It was a big win for Willie Maher and company. We got no breaks last year at the Gaelic Grounds in a tie that ultimately decided the championship. I can still visualise that great save which denied Ronan Maher what might well have been a winning goal. This time the team has fewer big names but compensated with attitude and bottle in such a tight contest.

The defence takes major credit for restricting Limerick to such a low score though the free count I’m sure will be on Willie Maher’s agenda ahead of the Munster final. Some great catches by Tom Fox and shrewd reading of the play by Ronan Maher were important aspects. Paul Maher got man-of-the-match on TG4 and nearly broke into French instead of Irish at the start of the interview!

Andrew Coffey was our main man around the middle though Billy McCarthy worked hard too. Again hard graft was the hallmark of the forward line with the likes of Conor Lanigan, Josh Keane and Mark Russell getting memorable individual points on a night when every flag was so precious.

Substitutions at all levels can be so influential and in the likes of Jason Ryan and Ronan Teehan especially we had vital additions that helped tilt such a tight verdict our way.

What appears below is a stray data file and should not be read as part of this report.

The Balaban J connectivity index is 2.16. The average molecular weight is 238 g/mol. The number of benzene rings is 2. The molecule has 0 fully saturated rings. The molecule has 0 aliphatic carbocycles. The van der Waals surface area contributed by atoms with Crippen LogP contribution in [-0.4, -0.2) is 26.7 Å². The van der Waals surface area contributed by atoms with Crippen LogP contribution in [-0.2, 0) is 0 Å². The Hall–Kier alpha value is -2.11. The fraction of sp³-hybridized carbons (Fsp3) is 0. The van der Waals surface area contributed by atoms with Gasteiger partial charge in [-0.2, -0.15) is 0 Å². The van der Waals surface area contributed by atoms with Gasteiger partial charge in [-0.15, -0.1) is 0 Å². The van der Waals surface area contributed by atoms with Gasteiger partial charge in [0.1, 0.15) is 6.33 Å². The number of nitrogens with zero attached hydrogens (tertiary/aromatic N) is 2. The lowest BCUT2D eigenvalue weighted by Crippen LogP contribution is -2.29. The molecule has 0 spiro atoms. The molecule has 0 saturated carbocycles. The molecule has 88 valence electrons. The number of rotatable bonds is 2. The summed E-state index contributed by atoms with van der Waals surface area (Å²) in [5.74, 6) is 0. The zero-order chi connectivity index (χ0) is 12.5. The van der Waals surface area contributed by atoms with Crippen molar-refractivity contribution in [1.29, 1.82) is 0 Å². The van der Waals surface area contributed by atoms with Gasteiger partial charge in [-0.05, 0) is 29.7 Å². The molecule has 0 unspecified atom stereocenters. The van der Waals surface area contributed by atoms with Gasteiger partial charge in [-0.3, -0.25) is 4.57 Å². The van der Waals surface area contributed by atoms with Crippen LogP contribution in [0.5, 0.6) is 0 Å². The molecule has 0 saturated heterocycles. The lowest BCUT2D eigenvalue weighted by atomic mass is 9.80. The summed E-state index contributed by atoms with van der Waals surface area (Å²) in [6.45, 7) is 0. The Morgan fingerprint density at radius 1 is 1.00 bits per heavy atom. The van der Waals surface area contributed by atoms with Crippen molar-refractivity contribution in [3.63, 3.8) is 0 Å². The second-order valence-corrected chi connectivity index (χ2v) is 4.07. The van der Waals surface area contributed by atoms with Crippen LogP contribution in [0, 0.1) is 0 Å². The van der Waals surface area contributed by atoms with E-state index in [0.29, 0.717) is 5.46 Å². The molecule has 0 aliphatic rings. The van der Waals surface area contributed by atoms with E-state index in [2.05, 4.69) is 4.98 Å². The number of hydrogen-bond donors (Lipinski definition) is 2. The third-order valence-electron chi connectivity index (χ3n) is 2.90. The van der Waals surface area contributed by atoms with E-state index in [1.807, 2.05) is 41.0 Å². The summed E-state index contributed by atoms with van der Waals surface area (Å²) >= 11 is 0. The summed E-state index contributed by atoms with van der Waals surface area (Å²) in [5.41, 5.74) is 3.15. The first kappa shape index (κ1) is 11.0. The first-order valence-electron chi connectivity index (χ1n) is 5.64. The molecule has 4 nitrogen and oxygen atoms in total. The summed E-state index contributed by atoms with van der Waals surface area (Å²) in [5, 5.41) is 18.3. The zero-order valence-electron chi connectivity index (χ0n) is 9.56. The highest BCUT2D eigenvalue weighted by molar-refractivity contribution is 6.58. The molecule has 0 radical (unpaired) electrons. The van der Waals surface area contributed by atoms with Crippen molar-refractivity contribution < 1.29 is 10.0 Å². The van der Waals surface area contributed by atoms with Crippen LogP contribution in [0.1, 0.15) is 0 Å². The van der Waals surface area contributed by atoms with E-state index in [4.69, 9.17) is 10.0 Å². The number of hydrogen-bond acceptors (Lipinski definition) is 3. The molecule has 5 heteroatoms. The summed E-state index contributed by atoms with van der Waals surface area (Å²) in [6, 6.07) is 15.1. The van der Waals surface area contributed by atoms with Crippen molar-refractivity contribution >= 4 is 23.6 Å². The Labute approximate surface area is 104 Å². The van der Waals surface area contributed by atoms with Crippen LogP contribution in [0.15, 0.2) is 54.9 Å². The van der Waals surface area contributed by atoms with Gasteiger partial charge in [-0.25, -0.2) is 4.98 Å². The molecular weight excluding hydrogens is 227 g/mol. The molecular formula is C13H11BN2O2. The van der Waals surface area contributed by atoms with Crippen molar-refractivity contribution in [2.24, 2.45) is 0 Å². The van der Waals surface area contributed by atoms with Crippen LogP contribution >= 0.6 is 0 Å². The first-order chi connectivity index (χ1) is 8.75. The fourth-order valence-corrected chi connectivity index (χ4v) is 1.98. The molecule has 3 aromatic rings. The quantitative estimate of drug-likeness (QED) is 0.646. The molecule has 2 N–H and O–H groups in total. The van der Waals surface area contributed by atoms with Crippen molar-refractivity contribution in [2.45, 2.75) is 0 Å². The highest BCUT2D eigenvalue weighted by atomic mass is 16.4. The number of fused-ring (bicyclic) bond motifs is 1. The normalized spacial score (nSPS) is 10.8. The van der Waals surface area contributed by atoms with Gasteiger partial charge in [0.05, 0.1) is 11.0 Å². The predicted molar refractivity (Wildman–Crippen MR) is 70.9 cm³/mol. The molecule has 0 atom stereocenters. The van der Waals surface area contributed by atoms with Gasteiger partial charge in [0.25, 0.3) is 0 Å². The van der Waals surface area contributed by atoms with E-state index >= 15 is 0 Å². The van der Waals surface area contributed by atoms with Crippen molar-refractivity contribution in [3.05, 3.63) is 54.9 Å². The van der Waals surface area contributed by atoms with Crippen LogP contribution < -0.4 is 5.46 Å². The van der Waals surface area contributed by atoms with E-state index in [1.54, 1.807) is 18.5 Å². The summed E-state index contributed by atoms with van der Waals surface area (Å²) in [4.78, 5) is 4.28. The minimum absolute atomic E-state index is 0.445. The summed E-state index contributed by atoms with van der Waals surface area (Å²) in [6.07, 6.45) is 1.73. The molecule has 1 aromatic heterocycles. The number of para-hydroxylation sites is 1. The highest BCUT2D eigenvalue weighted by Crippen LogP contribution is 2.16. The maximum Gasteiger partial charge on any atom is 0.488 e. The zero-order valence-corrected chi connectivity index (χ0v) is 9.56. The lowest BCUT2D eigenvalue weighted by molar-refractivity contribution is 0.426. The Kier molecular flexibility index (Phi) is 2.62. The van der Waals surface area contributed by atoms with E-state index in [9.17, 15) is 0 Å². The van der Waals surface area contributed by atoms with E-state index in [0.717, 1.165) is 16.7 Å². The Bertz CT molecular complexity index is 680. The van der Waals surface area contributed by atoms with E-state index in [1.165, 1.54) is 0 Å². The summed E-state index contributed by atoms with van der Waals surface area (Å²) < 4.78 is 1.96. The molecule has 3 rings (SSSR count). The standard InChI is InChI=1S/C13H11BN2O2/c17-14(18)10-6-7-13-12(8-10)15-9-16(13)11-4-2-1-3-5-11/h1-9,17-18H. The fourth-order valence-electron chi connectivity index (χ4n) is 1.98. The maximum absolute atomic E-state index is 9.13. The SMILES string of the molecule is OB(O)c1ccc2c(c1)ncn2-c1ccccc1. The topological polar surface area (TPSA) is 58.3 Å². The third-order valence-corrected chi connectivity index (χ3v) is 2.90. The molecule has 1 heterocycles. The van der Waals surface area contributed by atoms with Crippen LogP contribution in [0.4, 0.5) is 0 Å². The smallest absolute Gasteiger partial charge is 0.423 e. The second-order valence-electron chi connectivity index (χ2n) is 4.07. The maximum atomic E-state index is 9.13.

They’ll be outsiders again in the final where Waterford will be on home ground and anxious no doubt to exact some retribution for the senior mauling. They put on quite a second half exhibition against Clare in the other semi. A clean sweep of the major Munster cups would be sweet and even if it’s beyond us I can’t see this side buckling too softly. Good luck to them.

Meanwhile the home fires keep burning. On the local scene the South and Mid divisions set up final pairings with semis clearing the decks last weekend. It will be another Killenaule/Mullinahone affair in the South; Loughmore and Drom/Inch is an appetizing Mid prospect.

The pair of Mid semis at Boherlahan on Sunday won’t get rave reviews but each had its points of interest nonetheless. The McGrath dynasty is alive and kicking in Loughmore; they put on quite an exhibition in demolishing Moycarkey in the first of the semis.

People might complain about the one-sided nature of the games but when you get a display of sheer class from individual players it’s always worth the admission. We got just one cameo of brilliance in the first half, John McGrath taking on the Moycarkey defence and hand passing across to brother Noel who delivered the deftest of flicks to the net.

That was the interval margin but I’m afraid thereafter it all fell asunder for Moycarkey. Liam McGrath went on a scoring spree early in the second half, cousin John continued to torture the Littleton lads and with Noel and Liam Treacy and others also chipping in the margin eventually settled at seventeen points.

It would have been considerably worse but for the defiance of ex-Sarsfields’ player, Bill McCormack, in the Moycarkey goal, who pulled off a string of fine saves.